Climate-induced migration – three reasons why it matters

Yesterday COP21 has started in Paris. COP21 is the 21st edition of the Convention of Parties. World leaders come together during this event and try to agree on solutions on how to tackle climate change. Many topics have already been pre-negotiated and many countries have already sent in their pledges of what they aim to achieve in the field of climate change.

However, climate-induced migration is currently not a hot discussion topic yet. This blog post will outline three reasons as why it is important to start addressing this issue.

  1. Climate-induced migration is happening now

In a previous blog post I wrote about the island nation of Kiribati, which is on the verge of disappearing into the Pacific Ocean. Additionally, many more islands are just only a few metres above sea level. Among those island nations are Tuvalu, Tonga, the Cook Islands, Antigua and Nevis, the Maldives and the Marshall Islands. Not only islands are affected, Bangladesh is one of the countries ranked most vulnerable to climate change. Just recently, the JustJobs network has released its research on the link between livelihoods and climate change. Their results have been published in the report ‘The Changing Climate of Livelihoods’. This report sums up the harmful effects of climate change – such as floods and cyclones – that will affect people living in the low-lying Delta region of Bangladesh.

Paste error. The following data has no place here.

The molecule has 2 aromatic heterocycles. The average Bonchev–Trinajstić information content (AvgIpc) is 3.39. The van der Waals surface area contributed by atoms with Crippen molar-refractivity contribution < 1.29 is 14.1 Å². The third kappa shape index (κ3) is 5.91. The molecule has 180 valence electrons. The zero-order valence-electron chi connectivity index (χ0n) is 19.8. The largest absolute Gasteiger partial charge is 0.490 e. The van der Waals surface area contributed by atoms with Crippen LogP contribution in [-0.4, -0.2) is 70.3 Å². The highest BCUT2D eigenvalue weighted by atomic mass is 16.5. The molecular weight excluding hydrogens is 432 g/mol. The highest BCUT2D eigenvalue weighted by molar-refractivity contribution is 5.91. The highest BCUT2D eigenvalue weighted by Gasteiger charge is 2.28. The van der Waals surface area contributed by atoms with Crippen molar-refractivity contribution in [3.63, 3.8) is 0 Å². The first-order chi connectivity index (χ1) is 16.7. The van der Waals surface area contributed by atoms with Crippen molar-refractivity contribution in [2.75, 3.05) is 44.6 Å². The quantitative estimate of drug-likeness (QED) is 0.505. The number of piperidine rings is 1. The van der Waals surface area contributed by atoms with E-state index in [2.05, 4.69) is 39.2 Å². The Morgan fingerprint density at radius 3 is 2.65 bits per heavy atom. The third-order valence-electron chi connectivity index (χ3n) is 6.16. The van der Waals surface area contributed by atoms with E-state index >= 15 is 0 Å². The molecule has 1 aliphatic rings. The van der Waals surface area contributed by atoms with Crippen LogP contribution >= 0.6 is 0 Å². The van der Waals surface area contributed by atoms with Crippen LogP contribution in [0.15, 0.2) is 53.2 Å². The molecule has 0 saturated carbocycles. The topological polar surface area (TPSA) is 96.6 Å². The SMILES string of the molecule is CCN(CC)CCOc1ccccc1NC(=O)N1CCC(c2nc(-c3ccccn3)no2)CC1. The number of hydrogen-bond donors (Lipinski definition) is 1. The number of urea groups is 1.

1. Climate change affects the poor

The world’s poorest are disproportionally affected by climate change. Least developed countries are most affected as they have fewer means with which to adapt. Ironically, developing nations do not have a history of large emissions of green house gases and have thus not made a significant contribution to the causes of climate change. Failing crops, ailing livestock and conflicts over resources are driving people elsewhere, displacing them.

  1. It is argued that climate change is a cause for conflict

Though this one is somewhat controversial, for the sake of discourse, I will discuss it anyway. In 2007, UN Secretary General Ban Ki-moon described Sudan’s Darfur region as a climate change conflict. He stated that: “The Darfur conflict began as an ecological crisis arising at least in part from climate change”. It was assumed that water scarcity caused by changed rainfall patterns (because of climate change) contributed to the conflict in Darfur. Though more recent research proves that this might be actually not so true, since rainfall actually increased leading up to the conflict. Closer to date, it has been argued that the cause of conflict in Syria is climate change related, President Obama, US Senator Sanders and Prince Charles back this theory. The gist of it being that because of drought in the years leading up to the Arab Spring, triggered the conflict to surge in Syria, thus leading to the current refugee crisis. As said earlier this hypothesis is controversial.

As for COP21, mitigating the effects of climate change will be crucial in protecting people, livelihoods and communities. The time is now to act.

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Rene Perey

Rene Perey